Metered Dose Inhaler Formulations

The development of MDI formulations requires the same core preformulation data as described previously. However, additional parameters must also be evaluated, including solubility in propellant vs. concentration and nature of dispersing agent, crystal growth potential (related to solubility), and, most importantly, suspension properties (sedimentation, redispersibility). These issues have been studied very carefully since the early 1990s as pharmaceutical scientists have gained further experience with the "new" pressurized gases HFA134a and HFA 227, which have very different physicochemical properties from the more widely used CFCs that they replaced. Issues relating to physical stability must be addressed early during the development of an MDI suspension formulation. In addition to dispersibility, of particular importance is the potential for the drug to undergo crystal growth. Because this process is solution mediated, the solubility of the active in prospective formulations must be assessed. The influence of crystal and salt form, propellant composition, and surfactant should be evaluated with the objective of minimizing solubility. Although no general rules apply, it is prudent to limit drug solubility to the range of low parts per million to avoid significant problems with crystal growth for suspension formulations.

The solubility of a solute is a function of the particle size of the solute. Small particles, possessing high surface free energy, are more soluble than larger particles. The increase in solubility is dramatic for particles of less than one micrometer [15]. This phenomenon is particularly relevant to the development of MDI suspension formulations because the drug is present as a microfine, polydisperse powder. Preferential dissolution of smaller particles results in localized supersaturation and crystal growth after deposition on larger particles (Ostwald ripening). The propensity of the drug to undergo growth is typically assessed by cycling prototype formulations over a range of temperatures that the product is likely to be subjected to (e.g., 2°C $ room temperature $ 40°C). Samples are evaluated microscopically for evidence of crystal growth after a predetermined number of cycles. Other techniques, including differential scanning calorimetry, solution calorimetry, infrared spectroscopy, and x-ray powder diffraction, can be used to characterize changes in crystal form.

Water should always be regarded as a hostile impurity in propellant-based MDI formulations. Although only sparingly soluble in CFC propellants, it is much more soluble in the HFA propellants (typically 600-2200 ppm, depending on the propellant [16]), and water can act as a powerful cosolvent. As such, it can induce aggregation and catalyze processes described previously. In addition, it can promote degradation of hydrolytically unstable drugs. Because water cannot usually be rigorously excluded from MDI formulations, it is important to evaluate its influence on product integrity and performance [17]. Temperature-cycling experiments should be conducted on formulation prototypes as a function of added water.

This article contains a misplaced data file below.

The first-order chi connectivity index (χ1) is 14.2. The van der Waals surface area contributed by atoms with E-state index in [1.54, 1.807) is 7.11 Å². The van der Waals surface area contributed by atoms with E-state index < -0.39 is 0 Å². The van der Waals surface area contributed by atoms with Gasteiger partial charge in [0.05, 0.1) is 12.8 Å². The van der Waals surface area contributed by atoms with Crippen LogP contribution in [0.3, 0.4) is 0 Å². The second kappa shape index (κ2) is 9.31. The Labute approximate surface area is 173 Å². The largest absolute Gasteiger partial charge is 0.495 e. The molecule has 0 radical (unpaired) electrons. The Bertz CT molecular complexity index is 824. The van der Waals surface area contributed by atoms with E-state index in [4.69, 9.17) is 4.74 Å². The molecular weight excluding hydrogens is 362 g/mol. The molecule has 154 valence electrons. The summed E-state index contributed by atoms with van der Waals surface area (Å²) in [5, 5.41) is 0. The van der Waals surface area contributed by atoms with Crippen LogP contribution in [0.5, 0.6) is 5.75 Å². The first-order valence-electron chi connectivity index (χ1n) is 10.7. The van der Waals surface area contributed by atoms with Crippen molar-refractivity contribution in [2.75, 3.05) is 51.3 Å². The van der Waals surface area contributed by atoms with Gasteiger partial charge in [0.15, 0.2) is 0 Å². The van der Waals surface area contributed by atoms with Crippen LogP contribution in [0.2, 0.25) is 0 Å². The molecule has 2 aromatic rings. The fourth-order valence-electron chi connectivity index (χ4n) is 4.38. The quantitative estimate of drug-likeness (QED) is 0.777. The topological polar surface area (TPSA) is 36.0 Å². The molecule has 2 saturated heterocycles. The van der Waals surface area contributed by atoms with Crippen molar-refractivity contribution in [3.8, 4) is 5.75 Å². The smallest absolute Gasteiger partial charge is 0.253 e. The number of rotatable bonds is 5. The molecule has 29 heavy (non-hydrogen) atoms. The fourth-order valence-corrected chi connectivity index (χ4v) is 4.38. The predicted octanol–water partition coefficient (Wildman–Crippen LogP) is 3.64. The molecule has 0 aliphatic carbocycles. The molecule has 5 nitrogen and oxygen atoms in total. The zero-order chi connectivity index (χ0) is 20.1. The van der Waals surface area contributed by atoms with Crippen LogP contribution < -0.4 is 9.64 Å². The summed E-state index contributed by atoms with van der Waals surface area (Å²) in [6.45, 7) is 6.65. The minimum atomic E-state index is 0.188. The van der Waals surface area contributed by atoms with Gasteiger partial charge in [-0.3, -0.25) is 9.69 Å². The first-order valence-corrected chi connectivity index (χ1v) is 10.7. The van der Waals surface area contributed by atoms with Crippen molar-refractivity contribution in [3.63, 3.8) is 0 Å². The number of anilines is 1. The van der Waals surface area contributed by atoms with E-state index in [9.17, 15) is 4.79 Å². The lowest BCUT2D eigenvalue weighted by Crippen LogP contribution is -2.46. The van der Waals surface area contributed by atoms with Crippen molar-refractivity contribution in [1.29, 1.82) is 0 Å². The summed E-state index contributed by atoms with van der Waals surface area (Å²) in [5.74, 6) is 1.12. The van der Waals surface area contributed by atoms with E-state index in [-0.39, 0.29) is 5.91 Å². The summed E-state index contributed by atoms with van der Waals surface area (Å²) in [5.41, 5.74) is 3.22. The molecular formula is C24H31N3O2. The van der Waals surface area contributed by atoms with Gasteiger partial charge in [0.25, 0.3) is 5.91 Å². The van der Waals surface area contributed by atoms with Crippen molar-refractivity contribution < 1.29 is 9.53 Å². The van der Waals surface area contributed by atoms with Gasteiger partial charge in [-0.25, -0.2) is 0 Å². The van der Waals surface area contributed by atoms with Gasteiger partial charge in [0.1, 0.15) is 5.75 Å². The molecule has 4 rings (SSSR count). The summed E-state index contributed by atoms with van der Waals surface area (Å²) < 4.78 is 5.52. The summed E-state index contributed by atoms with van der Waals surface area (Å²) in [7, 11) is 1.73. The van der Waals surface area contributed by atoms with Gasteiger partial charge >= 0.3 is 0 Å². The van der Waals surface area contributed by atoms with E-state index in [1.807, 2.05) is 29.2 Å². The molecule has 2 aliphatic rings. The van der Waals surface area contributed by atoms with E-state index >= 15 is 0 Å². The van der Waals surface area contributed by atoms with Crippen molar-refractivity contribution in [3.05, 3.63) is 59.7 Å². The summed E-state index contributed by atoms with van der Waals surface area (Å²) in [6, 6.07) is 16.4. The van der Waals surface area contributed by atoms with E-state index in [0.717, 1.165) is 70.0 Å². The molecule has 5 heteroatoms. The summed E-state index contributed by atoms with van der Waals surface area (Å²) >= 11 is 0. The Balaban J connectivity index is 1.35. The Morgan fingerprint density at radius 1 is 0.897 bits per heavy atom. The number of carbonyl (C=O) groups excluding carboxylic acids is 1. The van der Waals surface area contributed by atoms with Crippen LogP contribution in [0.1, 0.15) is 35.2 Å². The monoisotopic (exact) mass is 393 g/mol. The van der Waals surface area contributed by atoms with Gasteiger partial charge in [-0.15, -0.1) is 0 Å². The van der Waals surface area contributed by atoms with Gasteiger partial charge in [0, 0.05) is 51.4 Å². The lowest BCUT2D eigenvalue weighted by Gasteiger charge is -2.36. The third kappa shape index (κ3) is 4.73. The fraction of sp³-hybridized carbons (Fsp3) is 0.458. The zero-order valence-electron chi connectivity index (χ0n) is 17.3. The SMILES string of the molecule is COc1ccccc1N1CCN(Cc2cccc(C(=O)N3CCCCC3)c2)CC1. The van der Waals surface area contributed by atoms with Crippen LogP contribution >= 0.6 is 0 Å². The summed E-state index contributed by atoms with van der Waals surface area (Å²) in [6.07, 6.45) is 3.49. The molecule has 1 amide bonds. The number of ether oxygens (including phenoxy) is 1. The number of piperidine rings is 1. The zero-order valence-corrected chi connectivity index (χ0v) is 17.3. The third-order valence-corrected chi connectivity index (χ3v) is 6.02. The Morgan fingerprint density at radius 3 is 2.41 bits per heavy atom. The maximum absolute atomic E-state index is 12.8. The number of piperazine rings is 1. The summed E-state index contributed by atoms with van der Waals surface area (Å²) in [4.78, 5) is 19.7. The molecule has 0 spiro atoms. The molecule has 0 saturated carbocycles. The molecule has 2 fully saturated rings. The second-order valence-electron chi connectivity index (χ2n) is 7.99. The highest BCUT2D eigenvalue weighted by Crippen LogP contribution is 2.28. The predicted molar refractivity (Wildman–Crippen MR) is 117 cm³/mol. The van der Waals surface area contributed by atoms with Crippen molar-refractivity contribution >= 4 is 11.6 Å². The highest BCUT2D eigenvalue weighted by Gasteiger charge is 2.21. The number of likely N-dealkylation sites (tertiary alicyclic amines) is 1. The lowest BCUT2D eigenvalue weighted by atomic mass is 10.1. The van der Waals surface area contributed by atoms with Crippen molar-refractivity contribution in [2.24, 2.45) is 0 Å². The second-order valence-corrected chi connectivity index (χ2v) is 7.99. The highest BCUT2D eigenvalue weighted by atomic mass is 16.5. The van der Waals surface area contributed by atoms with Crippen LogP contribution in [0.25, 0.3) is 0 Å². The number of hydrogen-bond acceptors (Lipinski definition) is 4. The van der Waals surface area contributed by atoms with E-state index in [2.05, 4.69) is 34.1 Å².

From the standpoint of the number and diversity of excipients generally used, propellant MDI formulations are relatively simple formulations. The current technology comprises either propellant-drug-based formulations, suspension formulations that contain one or more solvents (typically ethanol) to aid the solubility of the surface active agents, or solution formulations using known excipients, including glycerol [18]. Excipient compatibility studies can, therefore, be extended at an early stage to include actual formulation prototypes. Factors to be considered as part of the excipient selection process include solubility, chemical and physical compatibility with the drug, and potential interactions with container and valve components. This issue is reported to have affected formulation development activities to the extent that internally coated canisters are now being used for some MDI products.

Chemical compatibility is appropriately assessed by evaluating drug and surfactant blends, using a stability-indicating assay, following storage at elevated temperature of prototype formulations. Potential interactions of the drug with prospective containers and valve components can be evaluated by comparing assay results for samples stored at elevated temperature in plastic-coated glass aerosol bottles with corresponding results for samples stored in contact with prospective packaging components, including aluminum as well as intact or dismantled valves. The oxygen and water content of the test samples should be controlled to establish their role in drug degradation and to avoid misleading results.

Criteria considered so far in the selection of a suitable drug form for MDI development include drug solubility and excipient and component compatibility. In addition to these parameters, suspension properties need to be carefully considered in the selection process. These are discussed in more detail later in this chapter in the section on the development of MDIs.

Coping with Asthma

Coping with Asthma

If you suffer with asthma, you will no doubt be familiar with the uncomfortable sensations as your bronchial tubes begin to narrow and your muscles around them start to tighten. A sticky mucus known as phlegm begins to produce and increase within your bronchial tubes and you begin to wheeze, cough and struggle to breathe.

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